Well that was a brutal day. A stoppage for a looming thunderstorm that interrupted us on the 3rd green, then a 4-hour rain delay wait after. The course was wet again and the humidity went to 99% and we slogged through wet grass and damp us. Tyler just couldn't read his putts, rimmed at least 3, and missed the cut by 1 stroke. I winced each time, poor guy, he was just snake-bit.

While that's real disappointing to most of me, my feet are rather grateful - holy crap they took a beating. My trusty deck shoes failed me on the first day in the wet, and a pair of CAT-branded outdoor shoes did likewise. The latter are trash now.

Tomorrow I will go to volunteer to be a Marshal - it's a standing or sitting job and I don't think I can walk another 18, nevermind 2 18s. I'm not sure I'll be able to even walk tomorrow morning, but we'll see what Old Man Power can do. I want to go to the volunteer party Saturday night, and meet some people - that's what this whole experience is about.

2012.06.25 Caddy Hack - Final


Days 3 and 4 were spent as a spectator. My feet just weren't up to any amount of lengthy standing and walking, so I dressed to look club-ish, tucked my lanyard card into my pocket, and limped/glided around as though I belonged. Started my days with a nice brekkie in the player's club, grabbed a coffee to go, then off to be a PGA tourney spectator. I mostly set up a comfy seat in the shade at the 18th green, though Sunday I was a bit more mobile.

Not only Tyler missed putts by a smidge - it's a feature of the pre-Tour nature of golfers at this stage. That and shot management. As I am finding with my own fumblings, there are two important targets when acquiring and exercising any skill: 1. knowing your abilities and limitations, and 2. applying them reliably.

Sunday I took a bunch of pics, to practise some action shots. They look like any that could be found from any tourney, but this one is the only one worth showing:

My First PGA Caddying Cheque

The money will buy me 14 buckets, enough for 2 weeks of afternoons, but it's more about the George Plimpton experience of it all and something for my life scrapbook.

This tour won't be back here for a couple years - I wonder if either of us will be too.

2012.06.29 Five Thousand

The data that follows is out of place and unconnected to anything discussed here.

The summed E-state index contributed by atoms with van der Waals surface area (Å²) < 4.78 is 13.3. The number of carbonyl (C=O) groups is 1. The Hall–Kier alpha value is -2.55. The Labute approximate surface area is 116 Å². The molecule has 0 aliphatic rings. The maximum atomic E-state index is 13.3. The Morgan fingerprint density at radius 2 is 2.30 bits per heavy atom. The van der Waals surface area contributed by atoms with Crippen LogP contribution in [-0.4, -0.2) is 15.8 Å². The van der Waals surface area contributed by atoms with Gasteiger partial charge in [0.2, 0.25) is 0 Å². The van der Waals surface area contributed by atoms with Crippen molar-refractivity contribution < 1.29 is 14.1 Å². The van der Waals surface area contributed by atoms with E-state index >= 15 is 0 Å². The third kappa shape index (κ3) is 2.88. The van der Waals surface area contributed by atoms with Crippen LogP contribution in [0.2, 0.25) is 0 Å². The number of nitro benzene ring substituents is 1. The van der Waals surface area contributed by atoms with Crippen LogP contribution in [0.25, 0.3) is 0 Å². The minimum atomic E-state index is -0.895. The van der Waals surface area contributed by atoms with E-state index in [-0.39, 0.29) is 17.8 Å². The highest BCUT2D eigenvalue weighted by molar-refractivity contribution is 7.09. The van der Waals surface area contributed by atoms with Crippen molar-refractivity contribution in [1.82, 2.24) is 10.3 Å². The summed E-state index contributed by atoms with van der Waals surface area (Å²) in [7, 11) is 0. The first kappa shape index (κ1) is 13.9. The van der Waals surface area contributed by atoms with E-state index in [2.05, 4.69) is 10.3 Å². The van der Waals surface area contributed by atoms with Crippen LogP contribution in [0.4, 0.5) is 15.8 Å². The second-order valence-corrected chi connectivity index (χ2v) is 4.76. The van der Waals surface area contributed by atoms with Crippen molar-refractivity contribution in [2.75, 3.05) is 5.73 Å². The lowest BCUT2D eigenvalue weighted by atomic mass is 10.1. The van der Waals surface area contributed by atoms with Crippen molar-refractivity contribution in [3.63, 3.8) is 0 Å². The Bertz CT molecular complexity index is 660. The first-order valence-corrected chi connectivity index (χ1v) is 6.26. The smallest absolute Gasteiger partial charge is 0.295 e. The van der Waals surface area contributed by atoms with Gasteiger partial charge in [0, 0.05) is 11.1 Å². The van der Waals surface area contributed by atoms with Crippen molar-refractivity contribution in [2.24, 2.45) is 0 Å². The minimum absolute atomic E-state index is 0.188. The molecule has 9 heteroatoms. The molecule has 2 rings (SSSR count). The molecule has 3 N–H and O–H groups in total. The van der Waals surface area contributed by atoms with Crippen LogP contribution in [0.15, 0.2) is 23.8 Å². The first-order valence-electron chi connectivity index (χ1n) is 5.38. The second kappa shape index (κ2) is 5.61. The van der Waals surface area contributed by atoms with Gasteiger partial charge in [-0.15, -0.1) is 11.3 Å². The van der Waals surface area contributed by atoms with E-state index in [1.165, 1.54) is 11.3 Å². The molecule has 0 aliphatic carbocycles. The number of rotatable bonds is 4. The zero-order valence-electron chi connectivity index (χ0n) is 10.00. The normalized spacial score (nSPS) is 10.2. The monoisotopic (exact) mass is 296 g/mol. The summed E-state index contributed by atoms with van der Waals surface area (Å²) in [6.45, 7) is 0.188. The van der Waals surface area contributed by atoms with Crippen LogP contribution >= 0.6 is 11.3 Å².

balls so far this year. My irons are getting pretty reliable and comfortable and hit longer. Woods are still coming along slowly though because I've used them so little from lack of confidence mostly. I've been changing that, and hitting lots more balls with my higher clubs. And I've been actively trying to take my arms out of my swing, so I've been backsliding some as I adjust. But hitting further as I dial it in. I figure it's best to remove some bad habits now and become more of a swinger than a hitter. I'm more of a swingin' kind of guy anyway. ;)
2012.07.02 The Eyes Have It


"If you see the ball you will hit the ball." That's pretty standard golf (or baseball or probably soccer) instruction. For golf, keeping your eyes on the ball until after you hit it means your shoulders are square to the ball at impact, which keeps your shot straighter. Neurologically the input from your eyes (in the Visual Cortex) is coordinated with your muscles (via the Cerebellum) through the Basal Ganglia (and other pathways). This is why you don't have to think too hard about touching what you see - it's all coordinated automatically.

In fact, for some activities like carrying a tray of fine malted beverages or tasty snacks it's better to let the Cerebellum do its job managing the muscles in your arms and wrists while the Visual Cortex takes care of getting you to your hungry/thirsty guests - your Visual Cortex is much too fast providing feedback for your Cerebellum and the muscles in your arms to keep adjusting. Too much mind for your body.